Squamous cell carcinoma is the second most common skin cancer, affecting nearly 700,000 people each year in the U.S. Many cases are preceded by rough, scaly patches on the skin called actinic keratoses (AK). Although many people with AK never develop skin cancer, it’s standard to treat all cases of AK to prevent cancer.
“While we know that some actinic keratoses will progress to squamous cell carcinoma, there is no way to predict which ones will or when,” says Ronald Davis, MD, a dermatologist and assistant program director of the Tulane University School of Medicine in New Orleans.
Treatment for AK can include surgery, freezing, creams or photodynamic therapy, a type of light therapy that can span several days.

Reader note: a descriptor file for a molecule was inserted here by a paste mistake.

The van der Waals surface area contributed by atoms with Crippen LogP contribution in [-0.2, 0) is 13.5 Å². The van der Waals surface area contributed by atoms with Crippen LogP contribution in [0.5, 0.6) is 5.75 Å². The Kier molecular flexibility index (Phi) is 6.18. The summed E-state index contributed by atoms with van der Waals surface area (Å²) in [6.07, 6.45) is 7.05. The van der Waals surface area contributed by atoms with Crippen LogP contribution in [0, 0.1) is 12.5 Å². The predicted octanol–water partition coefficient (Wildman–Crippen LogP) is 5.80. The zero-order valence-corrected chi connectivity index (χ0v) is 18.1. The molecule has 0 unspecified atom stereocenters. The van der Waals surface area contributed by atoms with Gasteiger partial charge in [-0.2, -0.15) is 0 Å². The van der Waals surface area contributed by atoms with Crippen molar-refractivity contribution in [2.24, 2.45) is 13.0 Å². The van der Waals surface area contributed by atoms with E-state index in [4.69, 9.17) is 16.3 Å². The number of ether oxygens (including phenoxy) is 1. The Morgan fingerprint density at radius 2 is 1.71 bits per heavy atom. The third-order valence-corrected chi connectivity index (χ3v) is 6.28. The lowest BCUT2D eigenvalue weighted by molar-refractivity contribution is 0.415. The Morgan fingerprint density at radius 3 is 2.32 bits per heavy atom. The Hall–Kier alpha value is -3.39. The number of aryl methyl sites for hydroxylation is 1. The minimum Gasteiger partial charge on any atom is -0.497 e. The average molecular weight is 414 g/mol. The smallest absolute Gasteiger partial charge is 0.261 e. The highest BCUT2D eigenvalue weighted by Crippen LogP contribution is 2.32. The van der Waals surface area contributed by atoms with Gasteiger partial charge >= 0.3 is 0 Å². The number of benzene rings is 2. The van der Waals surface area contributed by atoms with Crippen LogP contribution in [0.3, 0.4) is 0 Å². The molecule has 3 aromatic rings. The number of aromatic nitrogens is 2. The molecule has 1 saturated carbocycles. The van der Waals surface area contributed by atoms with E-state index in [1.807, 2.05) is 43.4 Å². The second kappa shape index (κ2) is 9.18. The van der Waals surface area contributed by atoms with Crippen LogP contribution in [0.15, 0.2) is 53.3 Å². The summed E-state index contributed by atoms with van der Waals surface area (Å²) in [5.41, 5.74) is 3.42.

In late January, a new therapy was approved called Picato (ingenol mebutate), a topical gel that works in just a few days. Ingenol mebutate is the active agent in the sap of the plant Euphorbia peplus, a traditional remedy used for skin lesions. The gel was tested in several phase 3 studies and showed more patients with AK treated with Picato had complete disappearance of the precancerous lesions, although it can cause temporary redness, dryness and swelling. Long-term efficacy and impact on preventing cancer is still unknown.
“Many patients have dozens or even hundreds of these lesions, so being able to treat them all, over a period of a few days, is a significant advance over currently available therapies,” Davis says. “I look forward to evaluating this in my clinical practice and assessing the results in comparison with treatments I presently use.”